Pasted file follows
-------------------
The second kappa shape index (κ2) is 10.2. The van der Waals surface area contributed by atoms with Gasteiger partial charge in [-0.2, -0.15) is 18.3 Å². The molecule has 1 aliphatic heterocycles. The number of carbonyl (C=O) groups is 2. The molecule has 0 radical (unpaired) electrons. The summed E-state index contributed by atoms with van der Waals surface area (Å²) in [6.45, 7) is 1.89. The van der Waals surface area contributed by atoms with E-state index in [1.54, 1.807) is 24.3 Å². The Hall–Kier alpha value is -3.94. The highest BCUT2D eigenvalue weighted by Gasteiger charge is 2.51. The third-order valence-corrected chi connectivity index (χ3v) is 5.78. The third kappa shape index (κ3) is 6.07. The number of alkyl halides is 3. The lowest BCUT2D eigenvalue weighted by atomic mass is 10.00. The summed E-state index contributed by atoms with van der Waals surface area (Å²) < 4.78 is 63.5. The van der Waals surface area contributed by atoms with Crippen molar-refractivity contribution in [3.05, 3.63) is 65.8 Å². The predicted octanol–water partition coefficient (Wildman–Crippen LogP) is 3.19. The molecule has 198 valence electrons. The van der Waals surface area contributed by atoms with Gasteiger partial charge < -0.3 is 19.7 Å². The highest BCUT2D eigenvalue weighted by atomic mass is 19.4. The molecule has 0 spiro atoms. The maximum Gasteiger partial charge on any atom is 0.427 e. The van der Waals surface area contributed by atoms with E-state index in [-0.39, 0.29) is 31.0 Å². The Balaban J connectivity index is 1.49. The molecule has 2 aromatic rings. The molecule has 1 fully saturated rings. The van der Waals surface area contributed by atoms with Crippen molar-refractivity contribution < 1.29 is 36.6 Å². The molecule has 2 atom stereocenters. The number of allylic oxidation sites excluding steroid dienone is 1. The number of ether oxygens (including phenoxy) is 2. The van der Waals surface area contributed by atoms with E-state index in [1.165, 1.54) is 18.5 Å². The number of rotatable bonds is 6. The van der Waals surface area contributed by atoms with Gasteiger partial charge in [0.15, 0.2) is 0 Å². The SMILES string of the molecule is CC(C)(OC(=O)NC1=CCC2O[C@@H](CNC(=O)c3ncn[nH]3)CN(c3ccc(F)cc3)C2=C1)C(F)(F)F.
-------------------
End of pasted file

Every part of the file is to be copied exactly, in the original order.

The second kappa shape index (κ2) is 10.2. The van der Waals surface area contributed by atoms with Gasteiger partial charge in [-0.2, -0.15) is 18.3 Å². The molecule has 1 aliphatic heterocycles. The number of carbonyl (C=O) groups is 2. The molecule has 0 radical (unpaired) electrons. The summed E-state index contributed by atoms with van der Waals surface area (Å²) in [6.45, 7) is 1.89. The van der Waals surface area contributed by atoms with E-state index in [1.54, 1.807) is 24.3 Å². The Hall–Kier alpha value is -3.94. The highest BCUT2D eigenvalue weighted by Gasteiger charge is 2.51. The third-order valence-corrected chi connectivity index (χ3v) is 5.78. The third kappa shape index (κ3) is 6.07. The number of alkyl halides is 3. The lowest BCUT2D eigenvalue weighted by atomic mass is 10.00. The summed E-state index contributed by atoms with van der Waals surface area (Å²) < 4.78 is 63.5. The van der Waals surface area contributed by atoms with Crippen molar-refractivity contribution in [3.05, 3.63) is 65.8 Å². The predicted octanol–water partition coefficient (Wildman–Crippen LogP) is 3.19. The molecule has 198 valence electrons. The van der Waals surface area contributed by atoms with Gasteiger partial charge < -0.3 is 19.7 Å². The highest BCUT2D eigenvalue weighted by atomic mass is 19.4. The molecule has 0 spiro atoms. The maximum Gasteiger partial charge on any atom is 0.427 e. The van der Waals surface area contributed by atoms with E-state index in [-0.39, 0.29) is 31.0 Å². The Balaban J connectivity index is 1.49. The molecule has 2 aromatic rings. The molecule has 1 fully saturated rings. The van der Waals surface area contributed by atoms with Crippen molar-refractivity contribution < 1.29 is 36.6 Å². The molecule has 2 atom stereocenters. The number of allylic oxidation sites excluding steroid dienone is 1. The number of ether oxygens (including phenoxy) is 2. The van der Waals surface area contributed by atoms with E-state index in [1.165, 1.54) is 18.5 Å². The number of rotatable bonds is 6. The van der Waals surface area contributed by atoms with Gasteiger partial charge in [0.15, 0.2) is 0 Å². The SMILES string of the molecule is CC(C)(OC(=O)NC1=CCC2O[C@@H](CNC(=O)c3ncn[nH]3)CN(c3ccc(F)cc3)C2=C1)C(F)(F)F.